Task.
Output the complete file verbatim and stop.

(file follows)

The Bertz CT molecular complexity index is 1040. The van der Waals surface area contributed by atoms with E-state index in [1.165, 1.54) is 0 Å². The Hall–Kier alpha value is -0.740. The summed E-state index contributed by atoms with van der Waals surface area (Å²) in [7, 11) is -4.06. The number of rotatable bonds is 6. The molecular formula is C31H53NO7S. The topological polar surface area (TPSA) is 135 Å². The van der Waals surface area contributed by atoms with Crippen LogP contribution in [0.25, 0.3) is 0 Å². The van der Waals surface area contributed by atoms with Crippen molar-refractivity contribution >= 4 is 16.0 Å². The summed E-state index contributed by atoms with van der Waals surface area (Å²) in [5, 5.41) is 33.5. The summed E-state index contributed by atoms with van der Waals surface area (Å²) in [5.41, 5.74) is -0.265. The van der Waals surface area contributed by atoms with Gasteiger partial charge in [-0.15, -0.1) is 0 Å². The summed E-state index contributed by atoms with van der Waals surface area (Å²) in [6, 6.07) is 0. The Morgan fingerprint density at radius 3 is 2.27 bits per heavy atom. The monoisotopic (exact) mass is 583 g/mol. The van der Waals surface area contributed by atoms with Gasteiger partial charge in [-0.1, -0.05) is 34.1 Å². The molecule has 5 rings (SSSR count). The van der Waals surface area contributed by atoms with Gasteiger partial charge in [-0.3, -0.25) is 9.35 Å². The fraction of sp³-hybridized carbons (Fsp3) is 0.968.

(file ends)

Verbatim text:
The Bertz CT molecular complexity index is 1040. The van der Waals surface area contributed by atoms with E-state index in [1.165, 1.54) is 0 Å². The Hall–Kier alpha value is -0.740. The summed E-state index contributed by atoms with van der Waals surface area (Å²) in [7, 11) is -4.06. The number of rotatable bonds is 6. The molecular formula is C31H53NO7S. The topological polar surface area (TPSA) is 135 Å². The van der Waals surface area contributed by atoms with Crippen LogP contribution in [0.25, 0.3) is 0 Å². The van der Waals surface area contributed by atoms with Crippen molar-refractivity contribution >= 4 is 16.0 Å². The summed E-state index contributed by atoms with van der Waals surface area (Å²) in [5, 5.41) is 33.5. The summed E-state index contributed by atoms with van der Waals surface area (Å²) in [5.41, 5.74) is -0.265. The van der Waals surface area contributed by atoms with Gasteiger partial charge in [-0.15, -0.1) is 0 Å². The summed E-state index contributed by atoms with van der Waals surface area (Å²) in [6, 6.07) is 0. The Morgan fingerprint density at radius 3 is 2.27 bits per heavy atom. The monoisotopic (exact) mass is 583 g/mol. The van der Waals surface area contributed by atoms with Gasteiger partial charge in [-0.1, -0.05) is 34.1 Å². The molecule has 5 rings (SSSR count). The van der Waals surface area contributed by atoms with Gasteiger partial charge in [-0.3, -0.25) is 9.35 Å². The fraction of sp³-hybridized carbons (Fsp3) is 0.968.